I will shed some light on the area that is Castro. A predominately gay area, it is customary to see children at playground accompanied by their two dads or mums. On the day in question we met a young girl, dressed up as a jock in training, playing with her dad and his partner. I promise I was not eavesdropping when I heard dad say mum was coming soon. Minutes later, mum, a voluptuous vision in pink with jet black dyed hair holding a skinny puppy chiuwahwah at the end of a rhinestone studded fuschia S & M leash, strutted in. Child was handed over with accompanied pleasantries and details on her bedtime for the previous nights. Honestly I was not eavesdropping. When dad and dad had left I made small talk with mum who quickly shared the fact that she and dad had opted for IVF together and, having signed a parental contract are now sharing the responsibilities of their little girl. Soon after another two dads came in with their 14 month old and greeted my new friend and I as we sat cross legged on the floor. One of them asks when the two children's birthdays are, meaning Sam and his new friend, and I, without thinking give the answers for both. The dad smiles back at me with recognition and I suddenly realise that there is no doubt in his mind that my new friend and I are a couple. Then I realise his smile also tells me that he thinks we were both pregnant at the same time (the little girls birthday is in october and Sam's in november). I smile back, feeling warmly initiated into the community.
Soon after Sam and I leave for mama's coffee fix in a little outdoor cafe. We sat next to a man becoming a woman and another couple, the three putting the world to rights. Eventually we make our way back to the streetcar which would take us all the way to Fisherman's wharf where Cory and his cousin and niece would meet us for dinner. On the way about half a dozen men utterly naked but for tans, tattoos and DM boots strutted by us, their eyes twinkling cheekily in the early afternoon sunshine. Sam took them in, cast a glance all over their bodies and kept walking. Turns out nudity on the street is far more suprising to a 33 year old than a person 30 years their junior. As we waited for the street car I clocked another two, sitting casually at an outside table sipping their coffees and sharing a joke. I think it was on us.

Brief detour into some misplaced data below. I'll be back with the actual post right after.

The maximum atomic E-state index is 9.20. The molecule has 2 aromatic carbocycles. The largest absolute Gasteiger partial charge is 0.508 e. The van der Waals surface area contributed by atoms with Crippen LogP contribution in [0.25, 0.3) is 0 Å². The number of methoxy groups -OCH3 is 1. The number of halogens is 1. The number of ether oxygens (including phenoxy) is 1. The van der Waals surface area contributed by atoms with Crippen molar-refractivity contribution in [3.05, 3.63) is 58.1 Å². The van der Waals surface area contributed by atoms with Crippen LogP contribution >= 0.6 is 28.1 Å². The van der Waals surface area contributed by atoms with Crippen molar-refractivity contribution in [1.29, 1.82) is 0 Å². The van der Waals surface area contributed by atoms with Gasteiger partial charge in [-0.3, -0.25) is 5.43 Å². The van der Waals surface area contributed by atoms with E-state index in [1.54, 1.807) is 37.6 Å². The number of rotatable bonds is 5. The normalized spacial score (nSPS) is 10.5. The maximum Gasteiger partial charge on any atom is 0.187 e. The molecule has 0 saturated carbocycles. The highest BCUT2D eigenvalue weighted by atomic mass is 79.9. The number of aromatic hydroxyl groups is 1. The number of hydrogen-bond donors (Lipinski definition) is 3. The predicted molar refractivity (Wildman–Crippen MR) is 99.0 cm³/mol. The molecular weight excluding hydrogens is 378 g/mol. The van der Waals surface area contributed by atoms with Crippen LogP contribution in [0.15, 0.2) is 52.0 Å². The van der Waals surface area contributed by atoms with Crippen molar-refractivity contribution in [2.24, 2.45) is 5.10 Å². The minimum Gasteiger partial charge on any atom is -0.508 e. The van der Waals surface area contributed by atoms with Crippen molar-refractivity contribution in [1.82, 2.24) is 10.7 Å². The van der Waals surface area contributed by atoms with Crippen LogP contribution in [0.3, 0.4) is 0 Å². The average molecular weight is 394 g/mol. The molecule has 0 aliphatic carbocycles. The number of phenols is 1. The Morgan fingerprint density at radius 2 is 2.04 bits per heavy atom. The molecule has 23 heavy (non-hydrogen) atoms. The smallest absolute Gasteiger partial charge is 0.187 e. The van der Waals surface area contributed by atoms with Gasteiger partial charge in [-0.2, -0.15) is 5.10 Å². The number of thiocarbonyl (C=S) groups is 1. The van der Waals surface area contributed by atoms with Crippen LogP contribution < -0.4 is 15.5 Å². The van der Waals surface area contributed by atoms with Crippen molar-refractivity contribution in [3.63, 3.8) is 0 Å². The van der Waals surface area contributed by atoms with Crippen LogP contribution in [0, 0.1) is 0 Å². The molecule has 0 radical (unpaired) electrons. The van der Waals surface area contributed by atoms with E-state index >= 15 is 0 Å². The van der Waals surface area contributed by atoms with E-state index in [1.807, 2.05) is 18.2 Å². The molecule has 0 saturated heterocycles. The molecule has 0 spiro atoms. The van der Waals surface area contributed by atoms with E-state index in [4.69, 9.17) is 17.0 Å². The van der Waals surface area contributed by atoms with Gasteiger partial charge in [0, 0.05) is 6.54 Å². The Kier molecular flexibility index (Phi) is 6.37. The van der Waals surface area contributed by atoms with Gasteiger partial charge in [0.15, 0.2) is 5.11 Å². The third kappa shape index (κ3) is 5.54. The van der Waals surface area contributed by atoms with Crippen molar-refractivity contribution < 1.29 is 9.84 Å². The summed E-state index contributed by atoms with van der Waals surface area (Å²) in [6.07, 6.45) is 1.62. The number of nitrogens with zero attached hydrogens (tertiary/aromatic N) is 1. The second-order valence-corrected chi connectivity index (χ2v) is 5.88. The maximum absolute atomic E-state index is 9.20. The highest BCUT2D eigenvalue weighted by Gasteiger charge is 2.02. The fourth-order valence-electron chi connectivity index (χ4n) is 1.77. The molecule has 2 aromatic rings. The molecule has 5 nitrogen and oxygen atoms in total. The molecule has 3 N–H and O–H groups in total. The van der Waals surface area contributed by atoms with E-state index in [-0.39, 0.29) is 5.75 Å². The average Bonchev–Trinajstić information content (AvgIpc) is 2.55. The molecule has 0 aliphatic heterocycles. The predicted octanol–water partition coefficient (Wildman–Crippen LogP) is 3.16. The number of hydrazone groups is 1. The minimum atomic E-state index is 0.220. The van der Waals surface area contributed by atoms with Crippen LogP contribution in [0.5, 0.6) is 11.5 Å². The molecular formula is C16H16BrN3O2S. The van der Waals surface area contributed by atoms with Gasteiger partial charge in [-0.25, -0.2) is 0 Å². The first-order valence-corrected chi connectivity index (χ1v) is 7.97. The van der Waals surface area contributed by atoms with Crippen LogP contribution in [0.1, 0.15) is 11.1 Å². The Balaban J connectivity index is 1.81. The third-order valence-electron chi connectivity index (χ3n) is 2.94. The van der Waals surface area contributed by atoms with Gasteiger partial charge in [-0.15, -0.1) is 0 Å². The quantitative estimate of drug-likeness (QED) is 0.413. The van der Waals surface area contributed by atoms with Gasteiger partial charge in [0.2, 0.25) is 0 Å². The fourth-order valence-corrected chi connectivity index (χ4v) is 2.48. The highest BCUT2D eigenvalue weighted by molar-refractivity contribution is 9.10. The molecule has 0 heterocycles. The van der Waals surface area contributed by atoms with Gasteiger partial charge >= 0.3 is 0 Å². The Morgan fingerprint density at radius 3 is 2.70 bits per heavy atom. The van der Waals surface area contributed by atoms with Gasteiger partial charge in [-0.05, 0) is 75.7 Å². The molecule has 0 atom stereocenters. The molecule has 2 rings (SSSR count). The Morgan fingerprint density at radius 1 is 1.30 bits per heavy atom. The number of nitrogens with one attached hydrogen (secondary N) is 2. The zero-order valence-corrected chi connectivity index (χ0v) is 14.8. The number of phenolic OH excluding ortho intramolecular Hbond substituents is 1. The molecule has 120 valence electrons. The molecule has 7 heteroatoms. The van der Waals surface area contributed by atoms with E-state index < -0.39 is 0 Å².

Half way through the streetcar ride to the wharf a little boy fell asleep on my lap. I was glad, because the onslaught on the senses of the touristy wharf deserved some rest before hand. Course carrying a lithe 3 year old limp in your arms whilst trawling through the river of tourists swimming upstream towards you is also not on the top of my favourite thinsg to do list either. Eventually we get to our cousin's favourite restaurant (they came in from Sacramento to see us) and half an hour later we scoffed shrimp like they were going out of fashion. Even our boy became one with the fruit of the sea, shovelling them down the hatch in between gasping, loudly at the ships and sail boats on the bay which we spied form the expanse of picture window we sat beside. Dad made a hasty getaway for the evening show and we bought candy and trinkets and took in the sea lions on the jetty and the clown doing his turn on the stage. The evening fog and the descending chill made us huddle up hill back to the homestead. In the morning our relatives returned back home.
The boys have since returned home from their galavanting in a park on the outskirts of Japantown where we headed for lunch today. Big boy is taking his regulation early evening sieta before the show and mini boy's head is peeping over the top of the table his belly full of dinner (I went off to make it around paragraph four), now feasting on japanese cookies in between detailed descriptions of his adventures with daddy. "Lets get some tennis racquets," he says, "and a real green tennis ball." He is miming the game for me now. And talking about girls. Another cookie has made it into his mouth, hushing him into a fleeting moment of reflection as he turns to the window to watch San Francisco drive by us and into the evening. It won't be easy to leave this place. I'm only just getting used to wandering about without looking at a map. Or iphone. Just under a week left.
Best enjoy those dahlias whilst I can.....